Quantitation of Tryptophan in Proteins

  • Alastair Aitken
  • Michèle Learmonth
Part of the Springer Protocols Handbooks book series (SPH)


Accurate measurement of the amount of tryptophan in a sample is problematic, as it is completely destroyed under normal conditions employed for the complete hydrolysis of proteins. Strong acid is ordinarily the method of choice, and constant boiling 6 M hydrochloric acid is most frequently used. The reaction is usually carried out in evacuated sealed tubes or under nitrogen at 110°C for 18-96 h. Under these conditions, peptide bonds are quantitatively hydrolyzed (although relatively long periods are required for the complete hydrolysis of valine, leucine, and isoleucine). As well as complete destruction of tryptophan, small losses of serine and threonine occur, for which corrections are made. The advantages of amino acid analysis include the measurement of absolute amounts of protein, provided that the sample is not contaminated by other proteins. However, it may be a disadvantage if an automated amino acid analyzer is not readily available.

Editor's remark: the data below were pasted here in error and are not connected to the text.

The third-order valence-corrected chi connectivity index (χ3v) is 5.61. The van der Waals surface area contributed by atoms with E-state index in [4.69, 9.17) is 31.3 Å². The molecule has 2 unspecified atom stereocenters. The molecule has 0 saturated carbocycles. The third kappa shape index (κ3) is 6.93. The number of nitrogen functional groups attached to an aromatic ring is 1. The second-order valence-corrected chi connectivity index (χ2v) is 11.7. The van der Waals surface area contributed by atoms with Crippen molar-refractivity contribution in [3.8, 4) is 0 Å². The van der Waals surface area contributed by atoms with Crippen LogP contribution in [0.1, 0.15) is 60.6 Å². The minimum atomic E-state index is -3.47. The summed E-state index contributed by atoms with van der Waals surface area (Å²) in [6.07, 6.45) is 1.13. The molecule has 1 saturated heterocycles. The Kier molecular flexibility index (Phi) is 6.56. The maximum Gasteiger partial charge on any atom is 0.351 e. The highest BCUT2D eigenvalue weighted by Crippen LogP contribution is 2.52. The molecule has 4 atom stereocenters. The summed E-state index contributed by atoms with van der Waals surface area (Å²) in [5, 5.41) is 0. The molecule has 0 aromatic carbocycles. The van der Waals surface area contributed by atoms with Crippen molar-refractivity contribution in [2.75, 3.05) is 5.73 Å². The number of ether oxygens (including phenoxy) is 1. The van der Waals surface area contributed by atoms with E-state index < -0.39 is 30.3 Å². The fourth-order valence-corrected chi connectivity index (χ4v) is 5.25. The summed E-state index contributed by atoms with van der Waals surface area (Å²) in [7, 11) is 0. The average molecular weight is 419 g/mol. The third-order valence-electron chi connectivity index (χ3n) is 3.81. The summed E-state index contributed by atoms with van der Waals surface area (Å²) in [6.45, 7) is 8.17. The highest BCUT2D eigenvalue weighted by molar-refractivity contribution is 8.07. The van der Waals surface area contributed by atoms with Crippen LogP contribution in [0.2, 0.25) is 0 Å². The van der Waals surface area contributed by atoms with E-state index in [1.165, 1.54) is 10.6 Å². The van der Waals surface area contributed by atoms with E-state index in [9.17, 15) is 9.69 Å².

Free Amino Acid Peptide Bond Amino Acid Analysis Alkaline Hydrolysis Seal Tube 
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Copyright information

© Humana Press Inc., Totowa, NJ 2002

Authors and Affiliations

  • Alastair Aitken
    • 1
  • Michèle Learmonth
    • 2
  1. 1.Division of Biomedical and Clinical Laboratory Sciences, Membrane Biology GroupUniversity of EdinburghScotland, UK
  2. 2.Department of Biomedical SciencesUniversity of EdinburghScotland

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